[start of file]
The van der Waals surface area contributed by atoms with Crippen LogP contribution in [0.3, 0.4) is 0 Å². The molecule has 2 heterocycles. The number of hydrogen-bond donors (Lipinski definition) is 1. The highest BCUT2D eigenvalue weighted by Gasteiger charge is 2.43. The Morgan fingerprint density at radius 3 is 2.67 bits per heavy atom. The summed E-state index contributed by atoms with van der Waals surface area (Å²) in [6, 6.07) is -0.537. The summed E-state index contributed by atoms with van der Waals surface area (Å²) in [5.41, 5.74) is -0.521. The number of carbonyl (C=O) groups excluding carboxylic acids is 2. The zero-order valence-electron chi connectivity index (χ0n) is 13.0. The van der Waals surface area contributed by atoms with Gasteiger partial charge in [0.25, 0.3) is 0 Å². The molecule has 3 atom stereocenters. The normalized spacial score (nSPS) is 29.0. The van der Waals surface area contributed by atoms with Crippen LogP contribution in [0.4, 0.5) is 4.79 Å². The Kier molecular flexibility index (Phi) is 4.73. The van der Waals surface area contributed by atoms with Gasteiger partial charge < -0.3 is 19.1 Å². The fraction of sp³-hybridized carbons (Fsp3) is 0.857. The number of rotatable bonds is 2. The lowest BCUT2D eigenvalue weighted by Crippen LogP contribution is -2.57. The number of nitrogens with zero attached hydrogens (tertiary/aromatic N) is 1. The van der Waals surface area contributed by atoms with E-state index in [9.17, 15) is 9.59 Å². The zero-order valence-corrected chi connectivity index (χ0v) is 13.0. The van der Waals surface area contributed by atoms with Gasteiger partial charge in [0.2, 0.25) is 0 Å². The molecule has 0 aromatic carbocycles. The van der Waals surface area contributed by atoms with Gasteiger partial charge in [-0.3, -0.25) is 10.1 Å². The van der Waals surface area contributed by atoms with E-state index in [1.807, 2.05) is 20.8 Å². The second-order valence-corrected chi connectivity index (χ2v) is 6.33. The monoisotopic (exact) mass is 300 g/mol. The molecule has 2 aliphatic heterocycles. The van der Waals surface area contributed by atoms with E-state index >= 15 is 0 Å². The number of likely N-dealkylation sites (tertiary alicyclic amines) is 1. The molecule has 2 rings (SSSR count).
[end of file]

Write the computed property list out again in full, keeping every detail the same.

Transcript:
The van der Waals surface area contributed by atoms with Crippen LogP contribution in [0.3, 0.4) is 0 Å². The molecule has 2 heterocycles. The number of hydrogen-bond donors (Lipinski definition) is 1. The highest BCUT2D eigenvalue weighted by Gasteiger charge is 2.43. The Morgan fingerprint density at radius 3 is 2.67 bits per heavy atom. The summed E-state index contributed by atoms with van der Waals surface area (Å²) in [6, 6.07) is -0.537. The summed E-state index contributed by atoms with van der Waals surface area (Å²) in [5.41, 5.74) is -0.521. The number of carbonyl (C=O) groups excluding carboxylic acids is 2. The zero-order valence-electron chi connectivity index (χ0n) is 13.0. The van der Waals surface area contributed by atoms with Gasteiger partial charge in [0.25, 0.3) is 0 Å². The molecule has 3 atom stereocenters. The normalized spacial score (nSPS) is 29.0. The van der Waals surface area contributed by atoms with Crippen LogP contribution in [0.4, 0.5) is 4.79 Å². The Kier molecular flexibility index (Phi) is 4.73. The van der Waals surface area contributed by atoms with Gasteiger partial charge < -0.3 is 19.1 Å². The fraction of sp³-hybridized carbons (Fsp3) is 0.857. The number of rotatable bonds is 2. The lowest BCUT2D eigenvalue weighted by Crippen LogP contribution is -2.57. The number of nitrogens with zero attached hydrogens (tertiary/aromatic N) is 1. The van der Waals surface area contributed by atoms with E-state index in [9.17, 15) is 9.59 Å². The zero-order valence-corrected chi connectivity index (χ0v) is 13.0. The van der Waals surface area contributed by atoms with Gasteiger partial charge in [0.2, 0.25) is 0 Å². The molecule has 0 aromatic carbocycles. The van der Waals surface area contributed by atoms with Gasteiger partial charge in [-0.3, -0.25) is 10.1 Å². The van der Waals surface area contributed by atoms with E-state index in [1.807, 2.05) is 20.8 Å². The second-order valence-corrected chi connectivity index (χ2v) is 6.33. The monoisotopic (exact) mass is 300 g/mol. The molecule has 2 aliphatic heterocycles. The van der Waals surface area contributed by atoms with E-state index >= 15 is 0 Å². The number of likely N-dealkylation sites (tertiary alicyclic amines) is 1. The molecule has 2 rings (SSSR count).